Of course, airing-up your tires and hopping on your bike is always an option any time of the year.
March is Florida Bike Month, designated a few years back in order to take advantage of the weather and as a way to get folks out of cars when much of the state is dealing with serious traffic congestion created by tourists and snowbirds.
But National Bike Month still reigns supreme, even considering the intense heat we usually experience this time of year. It’s been taking place since 1956 so has a long established history. Local annual events taking place include:
- Schools are signing-on for Bike to School Day on Wednesday, May 10 (walkbiketoschool.org).
- Bike to Work Week, May 15-19, with Bike to Work Day Friday, May 19 (keep an eye on bikewalklee.blogspot.com for related events).
- Ride of Silence, which honors those who died or were injured while on their bikes, on Wednesday May 17 (Fort Myers ride staging from Centennial Park and organized by Caloosa Riders; Sanibel ride staging from 1200 Periwinkle Way and organized by Sanibel Bike Club).
- Critical Mass/Slow Roll rides happen four to five times each month and in different parts of Lee County. Organizers say these rides are for “cyclists young and old, casual and competitive. We come together to enjoy riding bikes and sharing good times. Fun socials and well organized group bike rides in Fort Myers, Cape Coral, Sanibel Island, northeast Fort Myers, Estero and LaBelle. All riders ride at their own risk. Rules of the road apply.” Distances range from six miles for the Saturday morning family ride from near downtown Fort Myers to 10-15 miles for other rides, all moving along at 10-12 mph. See www.meetup.com/Biking-SWFL for a full listing of each ride and all the details.
- Our area’s longest established bike club, Caloosa Riders, conducts group rides every day except Mondays and Fridays. Routes cover many parts of Lee County, from the islands to deep inland. Distances vary from 15 miles to over 40 miles and riding speeds vary as well. Anyone is welcome but joining the club is highly encouraged (membership fees are very reasonable).
- Now that season is behind us it’s possible to actually enjoy Sanibel Island’s pathway system again. Sanibel Bike Club (sbcsite.altervista.org), an organization I believe to be the driving force behind the island being a Silverlevel Bike Friendly Community, hosts a Saturday morning ride each week.
- A number of gated and manufactured home communities have their own bike clubs. If yours is among them and you haven’t joined them for a ride, May is the time to do so.
- Many of our local bike shops host rides or are the staging location for them. Dates and times change with the season but those I was able to confirm include Trek Bicycle Stores (trekbicyclestoreusa.com) in Fort Myers and Estero; Fort Myers Schwinn (schwinncyclery.com) in Fort Myers; Coastline Cyclery (coastlinecyclery.com) in Fort Myers; Bike Bistro (thebikebistro.com) in the Iona area; EA Bicycles (eabicycle.com) also in the Iona area (it organizes mountain bike rides locally and out of town); JRA Bikes (find on Facebook) in North Fort Myers; and Paradise/Go Girl Cycling (gogirlcycling.com) in Fort Myers.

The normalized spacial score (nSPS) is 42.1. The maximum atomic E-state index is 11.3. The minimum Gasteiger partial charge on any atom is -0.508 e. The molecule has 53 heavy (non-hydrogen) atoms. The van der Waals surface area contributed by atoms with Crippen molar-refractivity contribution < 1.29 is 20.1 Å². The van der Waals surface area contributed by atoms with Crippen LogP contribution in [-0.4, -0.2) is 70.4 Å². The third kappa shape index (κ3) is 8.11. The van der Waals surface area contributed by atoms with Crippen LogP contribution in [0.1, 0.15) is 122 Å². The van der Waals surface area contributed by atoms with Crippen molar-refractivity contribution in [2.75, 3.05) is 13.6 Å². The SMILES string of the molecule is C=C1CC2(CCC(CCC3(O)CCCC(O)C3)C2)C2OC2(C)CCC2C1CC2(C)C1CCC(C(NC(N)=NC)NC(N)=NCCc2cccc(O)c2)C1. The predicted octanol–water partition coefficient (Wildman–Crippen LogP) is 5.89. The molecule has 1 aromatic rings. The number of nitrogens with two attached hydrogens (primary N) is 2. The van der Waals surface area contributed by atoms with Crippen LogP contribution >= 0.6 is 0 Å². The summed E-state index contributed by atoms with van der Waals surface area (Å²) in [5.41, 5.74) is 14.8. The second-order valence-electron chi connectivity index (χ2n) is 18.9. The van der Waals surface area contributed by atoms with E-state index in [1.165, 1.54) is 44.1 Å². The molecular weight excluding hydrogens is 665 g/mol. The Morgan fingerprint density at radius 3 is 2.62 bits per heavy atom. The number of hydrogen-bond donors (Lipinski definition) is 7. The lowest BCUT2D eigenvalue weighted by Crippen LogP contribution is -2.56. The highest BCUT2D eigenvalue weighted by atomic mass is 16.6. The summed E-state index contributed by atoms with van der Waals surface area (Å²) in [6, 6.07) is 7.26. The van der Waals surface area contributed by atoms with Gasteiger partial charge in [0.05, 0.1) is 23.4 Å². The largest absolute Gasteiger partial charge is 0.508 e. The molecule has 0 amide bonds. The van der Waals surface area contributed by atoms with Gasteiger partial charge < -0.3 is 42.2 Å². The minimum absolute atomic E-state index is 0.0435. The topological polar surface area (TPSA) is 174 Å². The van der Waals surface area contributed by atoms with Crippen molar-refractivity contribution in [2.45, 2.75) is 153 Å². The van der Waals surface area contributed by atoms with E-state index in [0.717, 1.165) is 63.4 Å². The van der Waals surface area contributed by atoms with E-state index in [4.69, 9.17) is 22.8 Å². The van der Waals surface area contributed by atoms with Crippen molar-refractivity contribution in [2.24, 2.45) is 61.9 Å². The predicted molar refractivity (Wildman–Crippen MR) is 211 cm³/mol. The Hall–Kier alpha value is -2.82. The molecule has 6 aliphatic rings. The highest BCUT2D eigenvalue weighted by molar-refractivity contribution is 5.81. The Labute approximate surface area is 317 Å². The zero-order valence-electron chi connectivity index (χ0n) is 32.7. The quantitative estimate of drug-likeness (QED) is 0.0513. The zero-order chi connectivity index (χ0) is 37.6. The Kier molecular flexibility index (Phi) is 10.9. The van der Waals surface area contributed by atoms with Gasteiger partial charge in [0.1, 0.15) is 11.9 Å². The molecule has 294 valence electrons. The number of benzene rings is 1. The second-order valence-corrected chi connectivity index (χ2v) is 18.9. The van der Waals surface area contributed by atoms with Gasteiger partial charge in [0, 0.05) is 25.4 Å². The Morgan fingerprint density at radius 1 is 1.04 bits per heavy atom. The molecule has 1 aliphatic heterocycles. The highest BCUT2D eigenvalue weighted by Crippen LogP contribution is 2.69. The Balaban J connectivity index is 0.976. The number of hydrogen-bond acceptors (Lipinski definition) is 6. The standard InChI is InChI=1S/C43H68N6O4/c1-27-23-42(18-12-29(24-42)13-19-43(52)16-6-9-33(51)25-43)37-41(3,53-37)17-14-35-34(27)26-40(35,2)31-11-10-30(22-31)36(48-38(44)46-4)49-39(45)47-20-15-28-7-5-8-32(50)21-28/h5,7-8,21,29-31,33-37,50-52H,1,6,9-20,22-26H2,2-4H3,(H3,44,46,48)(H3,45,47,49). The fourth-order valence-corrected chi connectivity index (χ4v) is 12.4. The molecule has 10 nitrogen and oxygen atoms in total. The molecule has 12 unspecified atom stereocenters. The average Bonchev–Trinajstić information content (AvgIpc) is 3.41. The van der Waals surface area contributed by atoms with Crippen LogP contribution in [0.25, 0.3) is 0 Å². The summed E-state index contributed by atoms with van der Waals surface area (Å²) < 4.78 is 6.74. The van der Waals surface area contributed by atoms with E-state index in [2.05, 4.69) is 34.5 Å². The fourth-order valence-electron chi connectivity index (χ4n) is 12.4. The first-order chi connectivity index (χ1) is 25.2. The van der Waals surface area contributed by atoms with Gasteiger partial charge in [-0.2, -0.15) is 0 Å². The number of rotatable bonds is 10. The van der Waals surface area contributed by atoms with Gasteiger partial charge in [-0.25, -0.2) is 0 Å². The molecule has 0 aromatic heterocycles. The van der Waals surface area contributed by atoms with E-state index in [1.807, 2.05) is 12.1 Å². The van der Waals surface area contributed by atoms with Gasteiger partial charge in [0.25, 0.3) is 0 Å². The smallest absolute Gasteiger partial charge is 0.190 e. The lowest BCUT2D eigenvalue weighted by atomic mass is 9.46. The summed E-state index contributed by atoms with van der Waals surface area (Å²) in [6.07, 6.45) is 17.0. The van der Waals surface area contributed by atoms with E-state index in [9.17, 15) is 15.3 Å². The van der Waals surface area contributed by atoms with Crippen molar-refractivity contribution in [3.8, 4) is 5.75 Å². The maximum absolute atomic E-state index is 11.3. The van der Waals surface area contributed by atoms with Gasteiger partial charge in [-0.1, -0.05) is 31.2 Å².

While on the topic of bike shops I’d like to encourage anyone who is thinking of purchasing a new bike to keep in mind a few things when making a decision.
First off, let me state that I have no financial interest in any bike shop and my comments are purely based on personal experience and in the interest in promoting the use of bikes for transportation, fun and exercise.
In almost all cases, new bikes come unassembled so one of the biggest advantages of purchasing from a bike shop versus a big-box store is that an experienced bike mechanic will be assembling your bike.
That means it will be put together properly (not by someone who just assembled a barbecue grill a few minutes earlier) and if there’s a problem they’ll fix it, something big-box stores can’t really do. You’ll also be steered to the right bike for your needs and be properly fitted. And while you can find bikes costing thousands of dollars in most bike shops they also have a selection at very reasonable and competitive prices.
When asked where to go to buy a bike or for service I always suggest first visiting the store closest to where you live or work. If you’re unimpressed or otherwise not happy with the merchandise or attitude, go to another.¦
- Dan Moser is a long-time bicycle/pedestrian advocate and traffic safety professional who cycles, runs and walks regularly for transportation, recreation and fitness. Contact him at firstname.lastname@example.org and 334-6417.